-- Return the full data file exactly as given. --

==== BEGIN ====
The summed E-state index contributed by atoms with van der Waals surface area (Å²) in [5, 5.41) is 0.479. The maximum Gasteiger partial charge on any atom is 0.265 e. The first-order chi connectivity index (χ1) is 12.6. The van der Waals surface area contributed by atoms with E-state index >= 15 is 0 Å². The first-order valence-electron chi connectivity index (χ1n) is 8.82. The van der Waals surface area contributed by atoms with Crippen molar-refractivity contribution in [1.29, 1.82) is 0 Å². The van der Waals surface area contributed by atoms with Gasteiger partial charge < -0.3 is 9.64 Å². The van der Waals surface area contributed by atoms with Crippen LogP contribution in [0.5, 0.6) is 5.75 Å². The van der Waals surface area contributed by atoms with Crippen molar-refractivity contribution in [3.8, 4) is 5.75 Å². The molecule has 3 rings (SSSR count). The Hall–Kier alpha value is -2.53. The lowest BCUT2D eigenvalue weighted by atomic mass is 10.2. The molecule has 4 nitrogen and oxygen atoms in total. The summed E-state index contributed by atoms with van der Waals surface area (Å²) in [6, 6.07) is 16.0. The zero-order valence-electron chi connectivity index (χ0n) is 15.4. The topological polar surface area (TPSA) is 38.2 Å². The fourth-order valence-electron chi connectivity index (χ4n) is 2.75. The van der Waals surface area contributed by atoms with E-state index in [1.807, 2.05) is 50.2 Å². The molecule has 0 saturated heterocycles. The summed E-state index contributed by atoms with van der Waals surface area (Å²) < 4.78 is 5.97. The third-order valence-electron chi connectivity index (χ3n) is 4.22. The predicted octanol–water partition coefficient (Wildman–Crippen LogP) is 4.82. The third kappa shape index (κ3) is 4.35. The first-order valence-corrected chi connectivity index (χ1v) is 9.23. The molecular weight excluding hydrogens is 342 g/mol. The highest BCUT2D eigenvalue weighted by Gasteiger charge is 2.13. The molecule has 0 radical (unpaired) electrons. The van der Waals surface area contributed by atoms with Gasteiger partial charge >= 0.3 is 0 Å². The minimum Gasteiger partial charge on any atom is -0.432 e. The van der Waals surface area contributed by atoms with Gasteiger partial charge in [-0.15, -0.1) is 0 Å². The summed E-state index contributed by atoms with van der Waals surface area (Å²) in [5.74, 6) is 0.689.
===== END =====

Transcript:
The summed E-state index contributed by atoms with van der Waals surface area (Å²) in [5, 5.41) is 0.479. The maximum Gasteiger partial charge on any atom is 0.265 e. The first-order chi connectivity index (χ1) is 12.6. The van der Waals surface area contributed by atoms with E-state index >= 15 is 0 Å². The first-order valence-electron chi connectivity index (χ1n) is 8.82. The van der Waals surface area contributed by atoms with Crippen molar-refractivity contribution in [1.29, 1.82) is 0 Å². The van der Waals surface area contributed by atoms with Gasteiger partial charge < -0.3 is 9.64 Å². The van der Waals surface area contributed by atoms with Crippen LogP contribution in [0.5, 0.6) is 5.75 Å². The van der Waals surface area contributed by atoms with Crippen molar-refractivity contribution in [3.8, 4) is 5.75 Å². The molecule has 3 rings (SSSR count). The Hall–Kier alpha value is -2.53. The lowest BCUT2D eigenvalue weighted by atomic mass is 10.2. The molecule has 4 nitrogen and oxygen atoms in total. The summed E-state index contributed by atoms with van der Waals surface area (Å²) in [6, 6.07) is 16.0. The zero-order valence-electron chi connectivity index (χ0n) is 15.4. The topological polar surface area (TPSA) is 38.2 Å². The fourth-order valence-electron chi connectivity index (χ4n) is 2.75. The van der Waals surface area contributed by atoms with E-state index in [1.807, 2.05) is 50.2 Å². The molecule has 0 saturated heterocycles. The summed E-state index contributed by atoms with van der Waals surface area (Å²) < 4.78 is 5.97. The third-order valence-electron chi connectivity index (χ3n) is 4.22. The predicted octanol–water partition coefficient (Wildman–Crippen LogP) is 4.82. The third kappa shape index (κ3) is 4.35. The first-order valence-corrected chi connectivity index (χ1v) is 9.23. The molecular weight excluding hydrogens is 342 g/mol. The highest BCUT2D eigenvalue weighted by Gasteiger charge is 2.13. The molecule has 0 radical (unpaired) electrons. The van der Waals surface area contributed by atoms with Gasteiger partial charge >= 0.3 is 0 Å². The minimum Gasteiger partial charge on any atom is -0.432 e. The van der Waals surface area contributed by atoms with Gasteiger partial charge in [-0.15, -0.1) is 0 Å². The summed E-state index contributed by atoms with van der Waals surface area (Å²) in [5.74, 6) is 0.689.